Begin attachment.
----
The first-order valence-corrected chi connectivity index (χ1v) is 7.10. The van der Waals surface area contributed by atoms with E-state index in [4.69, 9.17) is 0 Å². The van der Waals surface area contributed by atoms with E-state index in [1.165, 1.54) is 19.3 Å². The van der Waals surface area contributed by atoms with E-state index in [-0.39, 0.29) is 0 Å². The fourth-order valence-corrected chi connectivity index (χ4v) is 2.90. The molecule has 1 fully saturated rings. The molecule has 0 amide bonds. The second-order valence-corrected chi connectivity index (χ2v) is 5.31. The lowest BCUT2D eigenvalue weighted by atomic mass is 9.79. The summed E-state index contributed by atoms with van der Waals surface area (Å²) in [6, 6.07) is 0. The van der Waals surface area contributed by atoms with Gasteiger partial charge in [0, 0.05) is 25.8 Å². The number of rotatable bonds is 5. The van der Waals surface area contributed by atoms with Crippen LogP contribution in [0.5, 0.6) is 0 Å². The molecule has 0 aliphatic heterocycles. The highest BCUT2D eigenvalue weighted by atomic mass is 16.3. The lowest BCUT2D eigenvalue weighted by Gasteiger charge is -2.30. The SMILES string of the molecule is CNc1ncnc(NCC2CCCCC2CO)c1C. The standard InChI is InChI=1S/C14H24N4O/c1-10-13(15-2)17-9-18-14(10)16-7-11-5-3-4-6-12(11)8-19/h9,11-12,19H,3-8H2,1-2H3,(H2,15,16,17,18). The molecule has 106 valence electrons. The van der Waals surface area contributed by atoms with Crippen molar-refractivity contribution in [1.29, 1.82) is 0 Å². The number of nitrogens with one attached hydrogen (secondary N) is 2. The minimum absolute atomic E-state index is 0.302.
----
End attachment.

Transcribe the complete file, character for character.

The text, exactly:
The first-order valence-corrected chi connectivity index (χ1v) is 7.10. The van der Waals surface area contributed by atoms with E-state index in [4.69, 9.17) is 0 Å². The van der Waals surface area contributed by atoms with E-state index in [1.165, 1.54) is 19.3 Å². The van der Waals surface area contributed by atoms with E-state index in [-0.39, 0.29) is 0 Å². The fourth-order valence-corrected chi connectivity index (χ4v) is 2.90. The molecule has 1 fully saturated rings. The molecule has 0 amide bonds. The second-order valence-corrected chi connectivity index (χ2v) is 5.31. The lowest BCUT2D eigenvalue weighted by atomic mass is 9.79. The summed E-state index contributed by atoms with van der Waals surface area (Å²) in [6, 6.07) is 0. The van der Waals surface area contributed by atoms with Gasteiger partial charge in [0, 0.05) is 25.8 Å². The number of rotatable bonds is 5. The van der Waals surface area contributed by atoms with Crippen LogP contribution in [0.5, 0.6) is 0 Å². The molecule has 0 aliphatic heterocycles. The highest BCUT2D eigenvalue weighted by atomic mass is 16.3. The lowest BCUT2D eigenvalue weighted by Gasteiger charge is -2.30. The SMILES string of the molecule is CNc1ncnc(NCC2CCCCC2CO)c1C. The standard InChI is InChI=1S/C14H24N4O/c1-10-13(15-2)17-9-18-14(10)16-7-11-5-3-4-6-12(11)8-19/h9,11-12,19H,3-8H2,1-2H3,(H2,15,16,17,18). The molecule has 106 valence electrons. The van der Waals surface area contributed by atoms with Crippen molar-refractivity contribution in [1.29, 1.82) is 0 Å². The number of nitrogens with one attached hydrogen (secondary N) is 2. The minimum absolute atomic E-state index is 0.302.